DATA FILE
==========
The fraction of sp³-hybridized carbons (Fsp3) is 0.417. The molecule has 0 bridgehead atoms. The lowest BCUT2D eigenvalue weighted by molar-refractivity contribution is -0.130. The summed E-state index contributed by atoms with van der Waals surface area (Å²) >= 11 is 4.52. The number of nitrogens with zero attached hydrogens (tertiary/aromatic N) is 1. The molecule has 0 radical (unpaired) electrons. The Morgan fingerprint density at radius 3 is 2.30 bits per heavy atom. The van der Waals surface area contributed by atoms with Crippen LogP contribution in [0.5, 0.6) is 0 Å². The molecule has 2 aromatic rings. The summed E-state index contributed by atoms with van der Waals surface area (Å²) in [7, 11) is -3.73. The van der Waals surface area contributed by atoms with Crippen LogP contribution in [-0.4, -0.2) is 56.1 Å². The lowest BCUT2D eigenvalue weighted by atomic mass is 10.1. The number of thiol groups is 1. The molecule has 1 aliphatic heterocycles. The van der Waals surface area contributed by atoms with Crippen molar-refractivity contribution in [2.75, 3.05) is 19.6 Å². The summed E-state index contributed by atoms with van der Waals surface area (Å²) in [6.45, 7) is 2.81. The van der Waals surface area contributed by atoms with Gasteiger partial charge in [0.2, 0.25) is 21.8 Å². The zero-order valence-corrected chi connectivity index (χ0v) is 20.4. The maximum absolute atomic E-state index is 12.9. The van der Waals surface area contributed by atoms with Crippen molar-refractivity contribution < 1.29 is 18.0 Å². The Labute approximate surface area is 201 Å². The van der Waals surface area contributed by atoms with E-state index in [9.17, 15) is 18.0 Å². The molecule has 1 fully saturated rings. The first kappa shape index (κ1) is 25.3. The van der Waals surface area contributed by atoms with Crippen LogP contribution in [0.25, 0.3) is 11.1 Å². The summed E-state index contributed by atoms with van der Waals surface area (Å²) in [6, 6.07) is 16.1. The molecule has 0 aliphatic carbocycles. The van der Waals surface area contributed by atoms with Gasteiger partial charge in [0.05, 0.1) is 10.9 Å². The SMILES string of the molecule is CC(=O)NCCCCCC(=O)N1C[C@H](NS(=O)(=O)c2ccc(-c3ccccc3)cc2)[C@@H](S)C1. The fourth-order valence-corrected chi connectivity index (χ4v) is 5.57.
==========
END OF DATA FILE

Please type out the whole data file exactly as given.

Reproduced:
The fraction of sp³-hybridized carbons (Fsp3) is 0.417. The molecule has 0 bridgehead atoms. The lowest BCUT2D eigenvalue weighted by molar-refractivity contribution is -0.130. The summed E-state index contributed by atoms with van der Waals surface area (Å²) >= 11 is 4.52. The number of nitrogens with zero attached hydrogens (tertiary/aromatic N) is 1. The molecule has 0 radical (unpaired) electrons. The Morgan fingerprint density at radius 3 is 2.30 bits per heavy atom. The van der Waals surface area contributed by atoms with Crippen LogP contribution in [0.5, 0.6) is 0 Å². The molecule has 2 aromatic rings. The summed E-state index contributed by atoms with van der Waals surface area (Å²) in [7, 11) is -3.73. The van der Waals surface area contributed by atoms with Crippen LogP contribution in [-0.4, -0.2) is 56.1 Å². The lowest BCUT2D eigenvalue weighted by atomic mass is 10.1. The number of thiol groups is 1. The molecule has 1 aliphatic heterocycles. The van der Waals surface area contributed by atoms with Crippen molar-refractivity contribution in [2.75, 3.05) is 19.6 Å². The summed E-state index contributed by atoms with van der Waals surface area (Å²) in [6.45, 7) is 2.81. The van der Waals surface area contributed by atoms with Gasteiger partial charge in [0.2, 0.25) is 21.8 Å². The zero-order valence-corrected chi connectivity index (χ0v) is 20.4. The maximum absolute atomic E-state index is 12.9. The van der Waals surface area contributed by atoms with Crippen molar-refractivity contribution < 1.29 is 18.0 Å². The Labute approximate surface area is 201 Å². The van der Waals surface area contributed by atoms with E-state index in [9.17, 15) is 18.0 Å². The molecule has 1 fully saturated rings. The first kappa shape index (κ1) is 25.3. The van der Waals surface area contributed by atoms with Crippen LogP contribution in [0.25, 0.3) is 11.1 Å². The summed E-state index contributed by atoms with van der Waals surface area (Å²) in [6, 6.07) is 16.1. The molecule has 0 aliphatic carbocycles. The van der Waals surface area contributed by atoms with Gasteiger partial charge in [0.05, 0.1) is 10.9 Å². The SMILES string of the molecule is CC(=O)NCCCCCC(=O)N1C[C@H](NS(=O)(=O)c2ccc(-c3ccccc3)cc2)[C@@H](S)C1. The fourth-order valence-corrected chi connectivity index (χ4v) is 5.57.